Thursday evening, I’ll be following my football team, Tottenham Hotspur and cheering them on to a victory over Maccabi Haifa.
I may have lived in Israel for the best part of forty years, but there is one loyalty which remains deeply rooted from my childhood and teenage days in North London. There are no dual sporting loyalties as far as I am concerned. Maccabi Haifa could be from the other end of the planet. There is only one team out there for me tonight – and that is Tottenham.
I boast what I believe is the largest physical collection of English football memorabilia in Israel, perhaps the Middle East, here in Metar in the south of Israel. Ninety percent of it is Tottenham related material including a complete set of home programmes dating back to 1950 (and some are even earlier) numbering over 2000 all told. When I am back in the UK, I scour the memorabilia fairs, as well as the sporting auctions which can now be accessed anywhere in the world – perhaps there will be an item which I have missed and which isn’t being sold for an inflated price. More often than not my overweight baggage on the London – Tel Aviv trip (which hasn’t occurred during the past six months due to Corona) is filled up – to my wife’s horror – with books and Tottenham material. The sure way to annoy her is to surreptitiously fill her hand luggage, at the last moment, with some Tottenham programmes which will not fit into my bag, shortly after I have told her we don’t have any more room or weight for that extra food or clothing item which she wanted to purchase.
Forty one years of marriage and she has absolutely no interest in the great game and has never once, in all that time, been persuaded to sit down and watch a game with me. She has been dragged on three occasions, when in England, to a game but has displayed little interest in the proceedings. A sure way to ensure a good long lasting marriage – it is simply not a relevant topic of conversation.
I make sure that most of the conferences, research meetings and projects that I am involved with are London based so that I can take in as many live games as possible. In recent years, while on sabbatical at the University of London, I was fortunate enough to be present at both the last game at Tottenham’s old stadium in 2017 and, two years later, at the first game at the magnificent new stadium which has been constructed in the heart of one of London’s most depressed neighbourhoods, not far away from the Hassidic neighbourhood of Stamford Hill.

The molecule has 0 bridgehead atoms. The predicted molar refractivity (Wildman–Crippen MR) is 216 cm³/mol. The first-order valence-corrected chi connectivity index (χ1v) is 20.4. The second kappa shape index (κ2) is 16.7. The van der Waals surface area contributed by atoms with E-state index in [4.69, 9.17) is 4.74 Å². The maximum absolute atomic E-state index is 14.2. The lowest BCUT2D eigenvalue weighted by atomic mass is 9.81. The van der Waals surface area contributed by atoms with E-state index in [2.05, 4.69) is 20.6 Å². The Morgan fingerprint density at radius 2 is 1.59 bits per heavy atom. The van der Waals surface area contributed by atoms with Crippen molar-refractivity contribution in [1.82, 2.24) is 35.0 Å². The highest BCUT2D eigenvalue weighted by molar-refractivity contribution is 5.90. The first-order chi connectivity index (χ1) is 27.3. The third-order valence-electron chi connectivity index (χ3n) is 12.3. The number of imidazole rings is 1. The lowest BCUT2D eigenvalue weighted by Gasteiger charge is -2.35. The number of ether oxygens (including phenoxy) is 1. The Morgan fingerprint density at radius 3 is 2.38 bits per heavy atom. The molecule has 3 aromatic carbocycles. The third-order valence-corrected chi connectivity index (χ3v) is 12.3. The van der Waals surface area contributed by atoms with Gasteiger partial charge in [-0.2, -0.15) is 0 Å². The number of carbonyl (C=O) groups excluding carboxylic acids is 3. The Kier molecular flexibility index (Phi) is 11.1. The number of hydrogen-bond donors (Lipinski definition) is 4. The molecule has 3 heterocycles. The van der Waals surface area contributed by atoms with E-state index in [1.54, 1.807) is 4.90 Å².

Childish? Absolutely. Escapism from life’s problems? Even more so. But it remains deeply rooted and I can hold my own with anyone who wishes to engage me in a discussion or argument about English football in general, and Tottenham Hotspur in particular, going back to the glory years of the 1960’s, the period in which I began my football supporting career. I was taken to a Boxing Day game. This was one of the few days at that time when an orthodox Jew could attend football as most of the games were only played on Saturday (Shabat) afternoons, unlike today when it is spread throughout the week due to TV and commercial considerations.
The person who took me to that game was my classmate from the orthodox Agudat Yisrael school, Avigdor, in North London. He and his family have lived even longer than me in Israel, making Aliyah as far back as 1969. He may not appreciate me mentioning his name here but he and his father are to blame for the meshugass of my life.
North London is where seventy percent of the British Jewish community reside. And although it is Tottenham who are known by the affectionate term of “Yids” by their supporters, the Jewish community is fairly evenly divided between the two North London teams – Arsenal and Tottenham. As a teenager I grew up in a synagogue (where my father was the Rabbi but displayed no interest in football) where one of the two Gaboim (synagogue wardens) was a Tottenham supporter and the other supported the other team (having mentioned them once in this article is enough). One of my jobs at that time was to stand outside the televisions shop on a Shabat afternoon to see the football results, and then go along to the afternoon synagogue services and report to the attentive audience. I was rewarded with their season tickets for mid weeks matches (at both teams) when they were unable to go on busy work days.
When the present Chief Rabbi of Britain, Ephraim Mirvis, a fervent Tottenham supporter, was inducted into office in 2013, he didn’t fail to mention in his speech that he was replacing a Chief Rabbi, one of world Jewry’s most eminent thinkers and philosophers, Lord Jonathan Sacks, who supported just as fervently the other team. Go to any North London synagogue on a Shabbat morning and invariably the discussion over Kiddush, a discussion which started in the sometimes too long prayer services, will be a friendly rivalry and banter between supporters of the respective teams – with an eye on the watch for those, slightly less observant, who wish to make it to the game in time.